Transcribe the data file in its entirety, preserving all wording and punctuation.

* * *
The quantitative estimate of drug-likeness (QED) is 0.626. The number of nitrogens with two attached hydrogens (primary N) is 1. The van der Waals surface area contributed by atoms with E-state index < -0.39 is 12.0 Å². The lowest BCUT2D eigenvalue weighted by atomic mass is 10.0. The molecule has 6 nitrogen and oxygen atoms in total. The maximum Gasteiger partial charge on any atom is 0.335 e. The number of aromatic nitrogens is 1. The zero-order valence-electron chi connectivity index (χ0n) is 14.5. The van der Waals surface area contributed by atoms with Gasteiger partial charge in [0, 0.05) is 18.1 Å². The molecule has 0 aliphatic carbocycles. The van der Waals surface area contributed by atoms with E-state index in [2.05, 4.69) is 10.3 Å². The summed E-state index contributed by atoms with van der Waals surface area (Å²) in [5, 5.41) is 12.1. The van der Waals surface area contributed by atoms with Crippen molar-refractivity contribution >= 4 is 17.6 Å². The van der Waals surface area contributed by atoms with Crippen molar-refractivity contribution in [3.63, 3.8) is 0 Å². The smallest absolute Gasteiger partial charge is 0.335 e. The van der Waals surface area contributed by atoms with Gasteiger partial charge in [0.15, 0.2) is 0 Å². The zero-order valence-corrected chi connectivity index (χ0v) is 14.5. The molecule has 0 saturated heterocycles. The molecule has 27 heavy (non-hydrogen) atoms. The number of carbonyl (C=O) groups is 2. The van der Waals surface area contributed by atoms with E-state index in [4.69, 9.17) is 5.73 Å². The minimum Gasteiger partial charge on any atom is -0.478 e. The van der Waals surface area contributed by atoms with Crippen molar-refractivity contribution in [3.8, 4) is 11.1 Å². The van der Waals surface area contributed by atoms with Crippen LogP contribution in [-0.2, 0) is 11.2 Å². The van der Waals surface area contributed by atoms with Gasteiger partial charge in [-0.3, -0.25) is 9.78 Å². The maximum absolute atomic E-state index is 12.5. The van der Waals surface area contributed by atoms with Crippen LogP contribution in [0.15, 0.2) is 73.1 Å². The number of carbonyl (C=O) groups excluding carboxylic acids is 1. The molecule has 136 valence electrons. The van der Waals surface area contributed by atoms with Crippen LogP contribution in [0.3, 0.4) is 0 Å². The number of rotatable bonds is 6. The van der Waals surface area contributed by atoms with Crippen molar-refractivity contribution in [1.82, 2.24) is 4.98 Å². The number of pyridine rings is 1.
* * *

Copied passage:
The quantitative estimate of drug-likeness (QED) is 0.626. The number of nitrogens with two attached hydrogens (primary N) is 1. The van der Waals surface area contributed by atoms with E-state index < -0.39 is 12.0 Å². The lowest BCUT2D eigenvalue weighted by atomic mass is 10.0. The molecule has 6 nitrogen and oxygen atoms in total. The maximum Gasteiger partial charge on any atom is 0.335 e. The number of aromatic nitrogens is 1. The zero-order valence-electron chi connectivity index (χ0n) is 14.5. The van der Waals surface area contributed by atoms with Gasteiger partial charge in [0, 0.05) is 18.1 Å². The molecule has 0 aliphatic carbocycles. The van der Waals surface area contributed by atoms with E-state index in [2.05, 4.69) is 10.3 Å². The summed E-state index contributed by atoms with van der Waals surface area (Å²) in [5, 5.41) is 12.1. The van der Waals surface area contributed by atoms with Crippen molar-refractivity contribution >= 4 is 17.6 Å². The van der Waals surface area contributed by atoms with Crippen molar-refractivity contribution in [3.63, 3.8) is 0 Å². The smallest absolute Gasteiger partial charge is 0.335 e. The van der Waals surface area contributed by atoms with Gasteiger partial charge in [0.15, 0.2) is 0 Å². The zero-order valence-corrected chi connectivity index (χ0v) is 14.5. The molecule has 0 saturated heterocycles. The molecule has 27 heavy (non-hydrogen) atoms. The number of carbonyl (C=O) groups is 2. The van der Waals surface area contributed by atoms with E-state index in [4.69, 9.17) is 5.73 Å². The minimum Gasteiger partial charge on any atom is -0.478 e. The van der Waals surface area contributed by atoms with Crippen molar-refractivity contribution in [3.8, 4) is 11.1 Å². The van der Waals surface area contributed by atoms with Crippen LogP contribution in [-0.2, 0) is 11.2 Å². The van der Waals surface area contributed by atoms with Gasteiger partial charge in [-0.3, -0.25) is 9.78 Å². The maximum absolute atomic E-state index is 12.5. The van der Waals surface area contributed by atoms with Crippen LogP contribution in [0.15, 0.2) is 73.1 Å². The number of carbonyl (C=O) groups excluding carboxylic acids is 1. The molecule has 136 valence electrons. The van der Waals surface area contributed by atoms with Crippen LogP contribution in [0.3, 0.4) is 0 Å². The number of rotatable bonds is 6. The van der Waals surface area contributed by atoms with Crippen molar-refractivity contribution in [1.82, 2.24) is 4.98 Å². The number of pyridine rings is 1.